BOSTON, USA – While it is true that I am no longer the Big Kahuna here at Nokia Conversations, I’ll still be writing (hopefully more) for the next few months as I transition my duties over to the new guy (officially coming on-board 01 Aug). What’s more, James and Mike urged me to get back to my (occasional) round-ups of what’s happening in the industry. Indeed, this is a good idea, since I have just returned from holiday and really have no idea what’s transpired in the past four weeks.
Some of this stuff might be old to you, but I think it worthwhile to point out what has caught our eye and maybe give a comment or two. Many things have happened over July, from buyouts, to spinoffs, to thinking, to worrying. Over the next few days, I’ll do some catch up and show you some things we thought significant.
Interested? Then read on for my first batch of links.
“I’m not dead yet!”
I hope at least one of you remembers my month-long experiment with the Nokia 1209. What I wanted to prove was that a voice and text device can still be a member of the Hypeconnected Age.
I learned a lot during the experiment, particularly about expectations of connectivity and communication, and the amount of preparation required to make up for the constraints posed by the voice and text device.
Nonetheless, my enthusiasm for voice and text devices participating in internet-powered services has remained undiminished.
He has a great site where he talks about cool things people do around mobile and developing countries. I picked up two articles from the past month that caught my eye.
SMS is the best medicine
The first article was about activists in various African countries mapping the availability of essential medicines and mapping them on an Ushahidi-powered site, called “Stop Stock-outs.” Activists send coded SMSes (to a phone connected to a computer with FrontlineSMS, of course) that get processed and mapped.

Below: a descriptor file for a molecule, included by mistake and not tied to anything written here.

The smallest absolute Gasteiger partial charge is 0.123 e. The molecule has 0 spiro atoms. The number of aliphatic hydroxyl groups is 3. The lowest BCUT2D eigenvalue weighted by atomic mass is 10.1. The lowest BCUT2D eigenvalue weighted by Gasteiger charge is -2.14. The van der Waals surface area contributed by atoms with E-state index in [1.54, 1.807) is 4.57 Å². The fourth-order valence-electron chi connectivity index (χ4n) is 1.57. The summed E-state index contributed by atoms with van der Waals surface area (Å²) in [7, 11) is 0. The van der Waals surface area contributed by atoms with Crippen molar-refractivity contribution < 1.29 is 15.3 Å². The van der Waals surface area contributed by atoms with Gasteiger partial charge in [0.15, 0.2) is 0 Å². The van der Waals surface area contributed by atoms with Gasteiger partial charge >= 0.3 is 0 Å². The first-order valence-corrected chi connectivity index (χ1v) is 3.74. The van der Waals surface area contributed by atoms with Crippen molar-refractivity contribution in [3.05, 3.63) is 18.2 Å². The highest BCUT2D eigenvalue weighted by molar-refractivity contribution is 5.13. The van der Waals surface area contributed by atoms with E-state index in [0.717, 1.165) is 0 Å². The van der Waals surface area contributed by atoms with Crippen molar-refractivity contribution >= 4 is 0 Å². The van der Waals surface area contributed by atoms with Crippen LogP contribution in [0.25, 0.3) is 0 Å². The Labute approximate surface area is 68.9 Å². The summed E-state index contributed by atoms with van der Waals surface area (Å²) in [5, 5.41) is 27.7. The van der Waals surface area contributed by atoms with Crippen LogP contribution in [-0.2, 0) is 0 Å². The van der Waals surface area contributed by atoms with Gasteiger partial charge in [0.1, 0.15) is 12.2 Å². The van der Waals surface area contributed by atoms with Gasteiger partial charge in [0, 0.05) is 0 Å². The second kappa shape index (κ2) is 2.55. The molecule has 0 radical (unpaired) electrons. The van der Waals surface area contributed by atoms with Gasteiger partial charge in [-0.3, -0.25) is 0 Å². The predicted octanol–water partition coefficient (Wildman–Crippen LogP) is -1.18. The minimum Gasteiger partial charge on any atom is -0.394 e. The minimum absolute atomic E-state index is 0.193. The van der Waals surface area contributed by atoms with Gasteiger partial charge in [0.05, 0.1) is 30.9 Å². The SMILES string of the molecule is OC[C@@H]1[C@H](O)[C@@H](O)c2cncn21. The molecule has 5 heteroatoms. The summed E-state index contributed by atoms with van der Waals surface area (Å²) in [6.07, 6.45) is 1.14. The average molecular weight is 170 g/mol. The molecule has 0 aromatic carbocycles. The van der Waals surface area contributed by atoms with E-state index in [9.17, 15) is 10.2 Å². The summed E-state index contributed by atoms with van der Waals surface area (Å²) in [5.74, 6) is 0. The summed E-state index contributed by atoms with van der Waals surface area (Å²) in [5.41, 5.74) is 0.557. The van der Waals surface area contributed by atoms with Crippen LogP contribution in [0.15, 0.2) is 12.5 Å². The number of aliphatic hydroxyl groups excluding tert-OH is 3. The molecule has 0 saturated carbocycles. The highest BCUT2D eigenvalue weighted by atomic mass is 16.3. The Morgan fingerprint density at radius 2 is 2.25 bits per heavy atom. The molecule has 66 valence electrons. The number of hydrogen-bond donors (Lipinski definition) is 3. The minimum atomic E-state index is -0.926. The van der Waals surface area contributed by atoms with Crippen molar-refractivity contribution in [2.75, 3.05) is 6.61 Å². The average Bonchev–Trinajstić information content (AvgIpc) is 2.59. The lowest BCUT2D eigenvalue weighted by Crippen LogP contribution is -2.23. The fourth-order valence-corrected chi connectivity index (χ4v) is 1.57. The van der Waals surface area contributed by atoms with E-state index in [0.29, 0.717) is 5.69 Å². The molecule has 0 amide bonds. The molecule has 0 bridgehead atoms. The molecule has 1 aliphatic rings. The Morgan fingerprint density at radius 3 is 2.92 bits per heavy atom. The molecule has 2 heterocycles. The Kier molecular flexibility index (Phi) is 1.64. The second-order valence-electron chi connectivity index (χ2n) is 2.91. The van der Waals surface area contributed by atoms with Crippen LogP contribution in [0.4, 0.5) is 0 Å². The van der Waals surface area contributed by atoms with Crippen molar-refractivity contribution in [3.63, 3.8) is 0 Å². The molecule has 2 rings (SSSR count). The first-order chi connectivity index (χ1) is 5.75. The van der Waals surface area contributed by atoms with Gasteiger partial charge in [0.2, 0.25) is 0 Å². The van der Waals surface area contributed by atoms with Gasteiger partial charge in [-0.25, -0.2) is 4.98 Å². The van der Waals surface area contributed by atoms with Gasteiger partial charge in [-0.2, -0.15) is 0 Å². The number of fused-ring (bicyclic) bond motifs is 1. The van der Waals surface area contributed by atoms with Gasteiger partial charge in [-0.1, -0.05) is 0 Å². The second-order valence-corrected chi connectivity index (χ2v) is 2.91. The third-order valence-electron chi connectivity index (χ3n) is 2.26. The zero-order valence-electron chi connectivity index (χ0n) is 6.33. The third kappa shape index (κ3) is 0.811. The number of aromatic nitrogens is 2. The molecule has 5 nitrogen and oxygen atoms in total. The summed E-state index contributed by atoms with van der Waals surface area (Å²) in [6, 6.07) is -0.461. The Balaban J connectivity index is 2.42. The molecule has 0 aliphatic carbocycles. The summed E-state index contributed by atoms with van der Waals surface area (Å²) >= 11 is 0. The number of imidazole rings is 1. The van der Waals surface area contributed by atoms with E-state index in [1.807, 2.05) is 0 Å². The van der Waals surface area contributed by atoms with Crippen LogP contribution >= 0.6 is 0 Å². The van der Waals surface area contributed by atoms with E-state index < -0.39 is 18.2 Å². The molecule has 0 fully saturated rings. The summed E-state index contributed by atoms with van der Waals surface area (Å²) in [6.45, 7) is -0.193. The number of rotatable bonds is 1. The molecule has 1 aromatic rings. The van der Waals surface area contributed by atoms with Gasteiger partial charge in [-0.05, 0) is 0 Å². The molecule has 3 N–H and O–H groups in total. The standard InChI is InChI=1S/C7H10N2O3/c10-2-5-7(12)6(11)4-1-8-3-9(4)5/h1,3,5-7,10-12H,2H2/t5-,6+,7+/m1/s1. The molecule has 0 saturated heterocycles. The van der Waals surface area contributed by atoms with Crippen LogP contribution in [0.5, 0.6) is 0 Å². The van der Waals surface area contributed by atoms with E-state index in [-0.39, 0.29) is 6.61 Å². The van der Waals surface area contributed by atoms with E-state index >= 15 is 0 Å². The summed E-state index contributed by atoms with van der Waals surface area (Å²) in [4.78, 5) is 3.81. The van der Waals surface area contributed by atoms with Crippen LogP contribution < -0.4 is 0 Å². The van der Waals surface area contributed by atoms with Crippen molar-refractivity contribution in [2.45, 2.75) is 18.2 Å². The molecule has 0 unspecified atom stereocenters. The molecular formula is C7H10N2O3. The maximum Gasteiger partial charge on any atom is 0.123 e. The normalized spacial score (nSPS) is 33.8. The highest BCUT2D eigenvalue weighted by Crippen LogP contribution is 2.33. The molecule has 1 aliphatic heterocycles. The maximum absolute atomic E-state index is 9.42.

This is a clever example of how mobile phones have democratized the distribution of information and increased the transparency of businesses and governments. While not as sophisticated as air monitors connected to phones, this solution provides a low-cost, simple way to gather information from a large number of volunteers.
More mobile phone apps
I was wondering why there weren’t more efforts around getting folks in developing countries to build mobile apps and service (indeed, I am in the middle of a long running discussion with an interesting fellow from Nigeria about this very subject).
So I was happy to see an article from Ken mention the Grameen AppLab. The folks at Grameen have done so much to advance mobile phones in developing countries – from microloans for phone ladies to large grants for technological innovations. This AppLab seems to be a great opportunity to spark a mobile phone cottage industry built upon local understanding of the market.
While it was a Google trade service that got a lot of attention, I find Ken’s mention of the “Health Tips – Clinic Finder” combo to be much more important.
In any case, I hope that Grameen can really boost the creation of locally important apps and services for a region that is predominantly voice and text phones.
And I am sure FrontlineSMS will be involved in all this somehow.
Photo from Ken Banks, kiwanja.net